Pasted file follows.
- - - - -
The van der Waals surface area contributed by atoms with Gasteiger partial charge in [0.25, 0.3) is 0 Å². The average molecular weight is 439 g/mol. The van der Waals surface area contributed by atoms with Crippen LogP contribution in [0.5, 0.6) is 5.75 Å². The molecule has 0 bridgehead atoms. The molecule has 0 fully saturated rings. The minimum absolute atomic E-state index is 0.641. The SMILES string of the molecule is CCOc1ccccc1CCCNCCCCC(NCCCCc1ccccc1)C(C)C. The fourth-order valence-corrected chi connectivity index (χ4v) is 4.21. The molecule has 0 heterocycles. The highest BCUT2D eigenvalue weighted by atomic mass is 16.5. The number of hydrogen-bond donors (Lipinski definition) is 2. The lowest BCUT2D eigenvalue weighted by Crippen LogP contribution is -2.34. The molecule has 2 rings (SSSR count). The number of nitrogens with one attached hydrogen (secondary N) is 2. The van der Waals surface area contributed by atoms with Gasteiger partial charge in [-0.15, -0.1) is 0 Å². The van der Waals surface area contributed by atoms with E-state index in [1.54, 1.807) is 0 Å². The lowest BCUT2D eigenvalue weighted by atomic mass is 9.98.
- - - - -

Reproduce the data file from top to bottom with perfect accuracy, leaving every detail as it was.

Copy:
The van der Waals surface area contributed by atoms with Gasteiger partial charge in [0.25, 0.3) is 0 Å². The average molecular weight is 439 g/mol. The van der Waals surface area contributed by atoms with Crippen LogP contribution in [0.5, 0.6) is 5.75 Å². The molecule has 0 bridgehead atoms. The molecule has 0 fully saturated rings. The minimum absolute atomic E-state index is 0.641. The SMILES string of the molecule is CCOc1ccccc1CCCNCCCCC(NCCCCc1ccccc1)C(C)C. The fourth-order valence-corrected chi connectivity index (χ4v) is 4.21. The molecule has 0 heterocycles. The highest BCUT2D eigenvalue weighted by atomic mass is 16.5. The number of hydrogen-bond donors (Lipinski definition) is 2. The lowest BCUT2D eigenvalue weighted by Crippen LogP contribution is -2.34. The molecule has 2 rings (SSSR count). The number of nitrogens with one attached hydrogen (secondary N) is 2. The van der Waals surface area contributed by atoms with Gasteiger partial charge in [-0.15, -0.1) is 0 Å². The van der Waals surface area contributed by atoms with E-state index in [1.54, 1.807) is 0 Å². The lowest BCUT2D eigenvalue weighted by atomic mass is 9.98.